Mary as the New Ark of the Covenant
The early church understood Mary to represent the new Ark of the Covenant. Like the Ark, Mary is a created thing that was capable of containing our uncontainable God. The New Testament scriptures about Mary mirror the Old Testament scriptures about the Ark of the Covenant. This is no coincidence.
When the pregnant Mary meets her cousin Elizabeth, Elizabeth greets her by saying,
The phrase by Elizabeth is referring to the Old Testament scripture where King David asks,
This would be understood by any Jew at the time and was understood by those in the early church.
As you look closer into both passages the similarities increase. When the Ark of the Covenant is brought before David, the scriptures declare,
And what happens when Mary is brought before Elizabeth?
The baby in the womb of Elizabeth was John the Baptist and like the priestly ephod that David wears, John the Baptist is in the priestly line of Aaron. When bought before the Ark, David dances. When the new Ark is brought before John, he leaps for joy. The greek word for “spoke out” is a rare one, only used once in the New Testament and twice in the Old Testament(1 Chr 15:28, 1 Chr 16:4 ). Those two Old Testament scriptures center around the Ark of the Covenant.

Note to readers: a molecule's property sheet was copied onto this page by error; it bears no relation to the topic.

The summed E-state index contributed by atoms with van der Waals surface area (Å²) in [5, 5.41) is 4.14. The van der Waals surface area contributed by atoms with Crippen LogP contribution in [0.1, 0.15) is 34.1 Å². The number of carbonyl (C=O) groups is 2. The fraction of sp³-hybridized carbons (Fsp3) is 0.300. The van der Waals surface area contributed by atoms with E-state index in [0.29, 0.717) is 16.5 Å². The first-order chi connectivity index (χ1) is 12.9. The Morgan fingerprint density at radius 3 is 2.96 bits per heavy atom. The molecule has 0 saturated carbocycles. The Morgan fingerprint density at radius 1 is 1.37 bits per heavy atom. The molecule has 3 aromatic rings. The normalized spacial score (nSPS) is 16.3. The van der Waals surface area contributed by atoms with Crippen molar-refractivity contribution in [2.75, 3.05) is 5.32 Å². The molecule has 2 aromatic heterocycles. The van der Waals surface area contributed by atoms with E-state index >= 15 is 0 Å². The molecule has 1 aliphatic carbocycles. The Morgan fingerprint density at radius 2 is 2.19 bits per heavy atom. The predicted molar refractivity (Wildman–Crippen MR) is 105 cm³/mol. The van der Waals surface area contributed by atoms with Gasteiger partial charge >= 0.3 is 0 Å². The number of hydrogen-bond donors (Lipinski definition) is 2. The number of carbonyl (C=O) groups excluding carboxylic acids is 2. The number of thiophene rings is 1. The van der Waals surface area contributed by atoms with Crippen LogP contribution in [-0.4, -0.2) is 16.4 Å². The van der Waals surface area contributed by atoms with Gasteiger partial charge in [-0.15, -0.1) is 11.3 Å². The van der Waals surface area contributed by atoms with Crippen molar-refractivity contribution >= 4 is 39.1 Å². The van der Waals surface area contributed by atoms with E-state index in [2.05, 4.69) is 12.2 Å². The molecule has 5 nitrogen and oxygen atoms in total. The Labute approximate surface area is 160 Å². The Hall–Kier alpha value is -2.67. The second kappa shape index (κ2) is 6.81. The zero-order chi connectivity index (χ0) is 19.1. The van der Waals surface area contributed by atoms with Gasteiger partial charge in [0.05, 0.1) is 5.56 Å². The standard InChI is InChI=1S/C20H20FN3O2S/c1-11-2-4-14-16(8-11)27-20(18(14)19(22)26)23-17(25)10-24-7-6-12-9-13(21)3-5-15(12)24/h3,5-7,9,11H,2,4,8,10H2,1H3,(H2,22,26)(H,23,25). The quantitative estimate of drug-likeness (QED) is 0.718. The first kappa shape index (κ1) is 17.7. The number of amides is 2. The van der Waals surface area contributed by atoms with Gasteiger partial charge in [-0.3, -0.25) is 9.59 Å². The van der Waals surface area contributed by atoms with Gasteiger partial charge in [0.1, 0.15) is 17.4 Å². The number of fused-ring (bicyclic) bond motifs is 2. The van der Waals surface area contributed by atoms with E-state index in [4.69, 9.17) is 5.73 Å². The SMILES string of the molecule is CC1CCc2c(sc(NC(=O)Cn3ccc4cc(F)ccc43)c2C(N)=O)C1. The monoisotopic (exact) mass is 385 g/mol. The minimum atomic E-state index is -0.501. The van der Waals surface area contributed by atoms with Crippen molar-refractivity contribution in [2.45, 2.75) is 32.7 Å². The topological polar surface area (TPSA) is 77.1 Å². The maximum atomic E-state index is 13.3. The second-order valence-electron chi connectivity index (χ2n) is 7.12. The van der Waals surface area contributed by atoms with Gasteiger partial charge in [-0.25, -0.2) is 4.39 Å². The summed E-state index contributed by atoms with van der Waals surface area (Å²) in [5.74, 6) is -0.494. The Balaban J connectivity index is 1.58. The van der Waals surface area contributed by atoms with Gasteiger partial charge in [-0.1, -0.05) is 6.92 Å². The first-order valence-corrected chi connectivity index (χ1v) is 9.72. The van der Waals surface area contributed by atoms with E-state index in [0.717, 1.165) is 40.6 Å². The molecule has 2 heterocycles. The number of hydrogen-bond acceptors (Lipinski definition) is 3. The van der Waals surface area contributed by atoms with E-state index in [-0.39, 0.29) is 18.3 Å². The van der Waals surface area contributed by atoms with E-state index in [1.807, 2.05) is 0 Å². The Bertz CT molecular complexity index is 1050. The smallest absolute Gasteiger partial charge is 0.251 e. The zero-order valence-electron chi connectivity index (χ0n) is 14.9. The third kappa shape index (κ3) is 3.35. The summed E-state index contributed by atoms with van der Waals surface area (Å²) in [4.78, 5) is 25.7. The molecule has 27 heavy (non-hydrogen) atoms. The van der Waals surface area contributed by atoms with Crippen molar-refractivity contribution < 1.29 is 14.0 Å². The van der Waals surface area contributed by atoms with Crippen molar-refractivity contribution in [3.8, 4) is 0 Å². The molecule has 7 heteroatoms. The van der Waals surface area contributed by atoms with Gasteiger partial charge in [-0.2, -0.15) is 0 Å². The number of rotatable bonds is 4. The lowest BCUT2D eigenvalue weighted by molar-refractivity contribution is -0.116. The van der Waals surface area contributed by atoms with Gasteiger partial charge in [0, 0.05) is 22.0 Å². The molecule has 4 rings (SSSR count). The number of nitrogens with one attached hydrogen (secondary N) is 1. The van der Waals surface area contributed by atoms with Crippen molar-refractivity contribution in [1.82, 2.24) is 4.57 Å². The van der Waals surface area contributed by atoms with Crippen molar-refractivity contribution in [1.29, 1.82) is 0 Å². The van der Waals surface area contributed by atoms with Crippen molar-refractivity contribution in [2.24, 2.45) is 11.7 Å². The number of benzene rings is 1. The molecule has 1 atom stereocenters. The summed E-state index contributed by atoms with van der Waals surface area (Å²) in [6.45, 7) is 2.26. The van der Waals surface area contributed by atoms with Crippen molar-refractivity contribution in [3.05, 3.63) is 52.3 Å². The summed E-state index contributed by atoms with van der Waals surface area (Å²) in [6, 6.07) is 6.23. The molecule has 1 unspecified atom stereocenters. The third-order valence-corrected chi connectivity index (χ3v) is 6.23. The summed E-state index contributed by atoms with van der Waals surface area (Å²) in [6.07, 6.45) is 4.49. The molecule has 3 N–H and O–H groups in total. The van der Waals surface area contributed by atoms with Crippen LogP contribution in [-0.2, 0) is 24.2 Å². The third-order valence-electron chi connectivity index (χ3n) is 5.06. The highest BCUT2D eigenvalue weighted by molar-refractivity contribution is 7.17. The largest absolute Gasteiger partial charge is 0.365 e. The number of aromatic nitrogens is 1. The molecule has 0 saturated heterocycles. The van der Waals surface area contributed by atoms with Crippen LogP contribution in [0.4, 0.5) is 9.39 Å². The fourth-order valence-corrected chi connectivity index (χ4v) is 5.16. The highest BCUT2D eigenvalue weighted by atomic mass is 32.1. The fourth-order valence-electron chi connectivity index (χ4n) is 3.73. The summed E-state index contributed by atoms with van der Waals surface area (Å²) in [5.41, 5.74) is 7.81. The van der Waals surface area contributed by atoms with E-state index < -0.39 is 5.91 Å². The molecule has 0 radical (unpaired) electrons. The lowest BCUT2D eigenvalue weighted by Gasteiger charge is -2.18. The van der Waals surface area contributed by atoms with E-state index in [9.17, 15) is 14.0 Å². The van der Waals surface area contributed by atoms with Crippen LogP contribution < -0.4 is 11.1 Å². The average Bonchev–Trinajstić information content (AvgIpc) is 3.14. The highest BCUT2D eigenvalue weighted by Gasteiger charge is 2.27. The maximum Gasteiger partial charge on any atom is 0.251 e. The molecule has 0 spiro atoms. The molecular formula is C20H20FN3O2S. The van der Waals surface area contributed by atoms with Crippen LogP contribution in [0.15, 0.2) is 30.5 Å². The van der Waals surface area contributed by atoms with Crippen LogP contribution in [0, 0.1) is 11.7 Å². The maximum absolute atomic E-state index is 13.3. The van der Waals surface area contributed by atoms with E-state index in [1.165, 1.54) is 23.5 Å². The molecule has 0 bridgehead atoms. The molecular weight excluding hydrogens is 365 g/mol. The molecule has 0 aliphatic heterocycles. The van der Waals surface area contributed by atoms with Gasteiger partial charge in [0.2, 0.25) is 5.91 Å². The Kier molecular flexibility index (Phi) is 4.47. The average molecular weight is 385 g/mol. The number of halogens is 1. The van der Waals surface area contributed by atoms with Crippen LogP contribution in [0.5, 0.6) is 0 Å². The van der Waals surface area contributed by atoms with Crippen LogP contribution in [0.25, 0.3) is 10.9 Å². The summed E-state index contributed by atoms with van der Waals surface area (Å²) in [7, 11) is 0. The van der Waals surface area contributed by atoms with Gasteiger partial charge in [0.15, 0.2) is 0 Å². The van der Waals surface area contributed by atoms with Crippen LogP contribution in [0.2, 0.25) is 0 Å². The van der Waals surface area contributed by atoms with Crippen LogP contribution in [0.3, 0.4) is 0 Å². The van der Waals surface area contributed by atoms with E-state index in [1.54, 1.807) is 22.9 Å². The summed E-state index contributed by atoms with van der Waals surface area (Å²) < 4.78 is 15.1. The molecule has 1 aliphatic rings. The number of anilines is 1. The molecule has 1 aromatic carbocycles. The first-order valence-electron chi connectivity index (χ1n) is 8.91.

Then according to scripture, the Ark remained for three months.
We see that Mary also remained for three months.
According to Luke, God would “overshadow” Mary. And the angel answered her,
This is the same language used to describe when God would “overshadow” the Ark of the Covenant (Exodus 40:34).
It is clear when compiling all these scriptures, that Luke is describing Mary as the Ark of the Covenant. This has been the teaching of the Apostles and the early church since its beginning.
Quotes from Early Christians:At that time, the Savior coming from the Virgin, the Ark, brought forth His own Body into the world from that Ark, which was gilded with pure gold within by the Word, and without by the Holy Ghost - St. Hippolytus (c. 170 - c. 236)
The ark is verily the holy Virgin, gilded within and without, who received the treasure of universal sanctification. - St. Gregory Thaumaturgus (c. 213 - c. 270)